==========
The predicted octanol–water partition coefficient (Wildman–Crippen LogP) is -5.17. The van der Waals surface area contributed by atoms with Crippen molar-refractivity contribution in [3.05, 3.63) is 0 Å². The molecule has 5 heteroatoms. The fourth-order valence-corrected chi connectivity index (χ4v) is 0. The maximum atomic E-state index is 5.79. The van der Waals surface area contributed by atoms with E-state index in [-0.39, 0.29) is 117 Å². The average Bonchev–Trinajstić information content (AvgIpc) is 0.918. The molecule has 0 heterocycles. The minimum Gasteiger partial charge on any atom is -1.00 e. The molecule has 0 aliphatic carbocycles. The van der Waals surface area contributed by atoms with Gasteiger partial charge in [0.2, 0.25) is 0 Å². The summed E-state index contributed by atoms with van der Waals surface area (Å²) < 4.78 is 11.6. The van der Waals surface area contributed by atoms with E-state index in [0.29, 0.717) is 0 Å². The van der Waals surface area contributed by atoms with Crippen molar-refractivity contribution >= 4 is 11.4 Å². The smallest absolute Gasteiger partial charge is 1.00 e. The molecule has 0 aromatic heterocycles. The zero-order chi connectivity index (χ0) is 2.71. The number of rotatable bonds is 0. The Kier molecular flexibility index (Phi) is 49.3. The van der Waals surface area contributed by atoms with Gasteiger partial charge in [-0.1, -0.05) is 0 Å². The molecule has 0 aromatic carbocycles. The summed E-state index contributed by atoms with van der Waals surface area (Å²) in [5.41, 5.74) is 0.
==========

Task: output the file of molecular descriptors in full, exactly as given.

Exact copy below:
The predicted octanol–water partition coefficient (Wildman–Crippen LogP) is -5.17. The van der Waals surface area contributed by atoms with Crippen molar-refractivity contribution in [3.05, 3.63) is 0 Å². The molecule has 5 heteroatoms. The fourth-order valence-corrected chi connectivity index (χ4v) is 0. The maximum atomic E-state index is 5.79. The van der Waals surface area contributed by atoms with E-state index in [-0.39, 0.29) is 117 Å². The average Bonchev–Trinajstić information content (AvgIpc) is 0.918. The molecule has 0 heterocycles. The minimum Gasteiger partial charge on any atom is -1.00 e. The molecule has 0 aliphatic carbocycles. The van der Waals surface area contributed by atoms with Gasteiger partial charge in [0.2, 0.25) is 0 Å². The summed E-state index contributed by atoms with van der Waals surface area (Å²) < 4.78 is 11.6. The van der Waals surface area contributed by atoms with E-state index in [0.29, 0.717) is 0 Å². The van der Waals surface area contributed by atoms with Crippen molar-refractivity contribution >= 4 is 11.4 Å². The smallest absolute Gasteiger partial charge is 1.00 e. The molecule has 0 aromatic heterocycles. The zero-order chi connectivity index (χ0) is 2.71. The number of rotatable bonds is 0. The Kier molecular flexibility index (Phi) is 49.3. The van der Waals surface area contributed by atoms with Gasteiger partial charge in [-0.1, -0.05) is 0 Å². The molecule has 0 aromatic carbocycles. The summed E-state index contributed by atoms with van der Waals surface area (Å²) in [5.41, 5.74) is 0.